The contributions of leukemia cell intrinsic and extrinsic factors to CNS trafficking remain incompletely understood (Figure 1B). Yet, an increasing number of leukemia genes and pathways, as well as leukemia cell autonomous factors, have been identified as playing a role in CNS trafficking (Table 1). Not surprisingly, factors implicated in trans-endothelial migration of leukemia cells and leukocytes outside of the CNS also appear to play a role in crossing the blood–brain or blood–CSF barriers. For example, myosin II, a cytoskeleton class II non-muscle myosin motor protein, has been shown to be important for T-cell extravasation (53, 54). Using a pre-B ALL murine leukemia model, Wigton et al. showed that myosin-IIA depletion or inhibition with either shRNA or blebbistatin, respectively, significantly decreased leukemia infiltration into the CNS as a result of impaired trans-endothelial extravasation (55). Similarly, known inhibitors of T-cell leukemia migration diminished the ability of leukemia cells to cross CP epithelial cells in a transwell assay designed to mimic the blood–CSF barrier (38). Using similar in vitro co-culture and transwell assays, with brain-derived endothelial cells rather than CP cells, Akers et al. showed VE-cadherin expression by leukemia cells enhanced adhesion to endothelial cells while PECAM-1 expression enhanced adhesion to, and migration through, endothelial cells (39). Together, these studies suggest that many of the cellular mechanisms governing the trans-endothelial migration of leukocytes and leukemia cells outside the CNS are likely to also apply to the transit of leukemia cells across the blood–brain and blood–CSF barriers.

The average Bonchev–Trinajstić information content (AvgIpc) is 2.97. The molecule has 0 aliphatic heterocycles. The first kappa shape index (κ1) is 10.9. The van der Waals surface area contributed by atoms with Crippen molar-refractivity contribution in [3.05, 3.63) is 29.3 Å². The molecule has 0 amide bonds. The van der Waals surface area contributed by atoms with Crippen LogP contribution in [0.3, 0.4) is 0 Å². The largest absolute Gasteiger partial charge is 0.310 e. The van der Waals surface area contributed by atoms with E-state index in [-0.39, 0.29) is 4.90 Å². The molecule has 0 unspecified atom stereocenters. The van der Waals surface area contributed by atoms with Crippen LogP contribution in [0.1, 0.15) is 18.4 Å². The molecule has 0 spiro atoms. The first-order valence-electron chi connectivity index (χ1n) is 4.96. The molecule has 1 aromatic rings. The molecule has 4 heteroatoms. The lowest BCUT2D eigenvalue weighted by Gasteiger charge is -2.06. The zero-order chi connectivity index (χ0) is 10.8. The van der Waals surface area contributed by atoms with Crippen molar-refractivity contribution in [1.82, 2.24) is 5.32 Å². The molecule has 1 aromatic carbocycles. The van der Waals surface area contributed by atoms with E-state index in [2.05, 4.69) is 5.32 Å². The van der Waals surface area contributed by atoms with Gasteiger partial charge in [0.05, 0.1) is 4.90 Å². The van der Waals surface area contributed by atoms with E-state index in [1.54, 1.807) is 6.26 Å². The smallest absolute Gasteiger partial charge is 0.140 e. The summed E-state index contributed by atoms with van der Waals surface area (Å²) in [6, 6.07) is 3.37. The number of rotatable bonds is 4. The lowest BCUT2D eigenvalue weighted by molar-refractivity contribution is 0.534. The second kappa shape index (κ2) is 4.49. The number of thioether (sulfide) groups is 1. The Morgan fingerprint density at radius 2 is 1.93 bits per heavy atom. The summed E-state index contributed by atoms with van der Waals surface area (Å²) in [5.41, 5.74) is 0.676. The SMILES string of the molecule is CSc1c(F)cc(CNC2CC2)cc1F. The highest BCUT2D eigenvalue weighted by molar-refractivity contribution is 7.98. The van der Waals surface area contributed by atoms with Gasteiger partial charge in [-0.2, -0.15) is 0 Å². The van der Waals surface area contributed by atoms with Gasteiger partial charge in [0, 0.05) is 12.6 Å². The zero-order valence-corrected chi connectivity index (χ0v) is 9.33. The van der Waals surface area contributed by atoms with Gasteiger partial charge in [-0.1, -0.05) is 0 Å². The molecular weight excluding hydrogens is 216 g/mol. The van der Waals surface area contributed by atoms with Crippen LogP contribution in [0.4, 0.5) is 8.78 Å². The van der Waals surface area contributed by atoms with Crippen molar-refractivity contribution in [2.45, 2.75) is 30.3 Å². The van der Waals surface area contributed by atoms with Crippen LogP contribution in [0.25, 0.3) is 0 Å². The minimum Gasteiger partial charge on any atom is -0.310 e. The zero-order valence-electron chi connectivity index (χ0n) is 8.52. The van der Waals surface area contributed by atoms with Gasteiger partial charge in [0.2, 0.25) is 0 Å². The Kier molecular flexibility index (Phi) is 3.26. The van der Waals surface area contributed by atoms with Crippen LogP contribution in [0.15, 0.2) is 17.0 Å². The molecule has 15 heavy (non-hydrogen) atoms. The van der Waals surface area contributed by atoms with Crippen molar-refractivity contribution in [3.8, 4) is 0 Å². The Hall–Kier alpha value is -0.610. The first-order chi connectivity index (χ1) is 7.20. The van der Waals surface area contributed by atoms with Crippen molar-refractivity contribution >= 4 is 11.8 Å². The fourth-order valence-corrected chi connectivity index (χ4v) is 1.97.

Table 1. Selected genes and pathways that have been associated with central nervous system (CNS) leukemia.
Leukemia Genes and Pathways Implicated in CNS Migration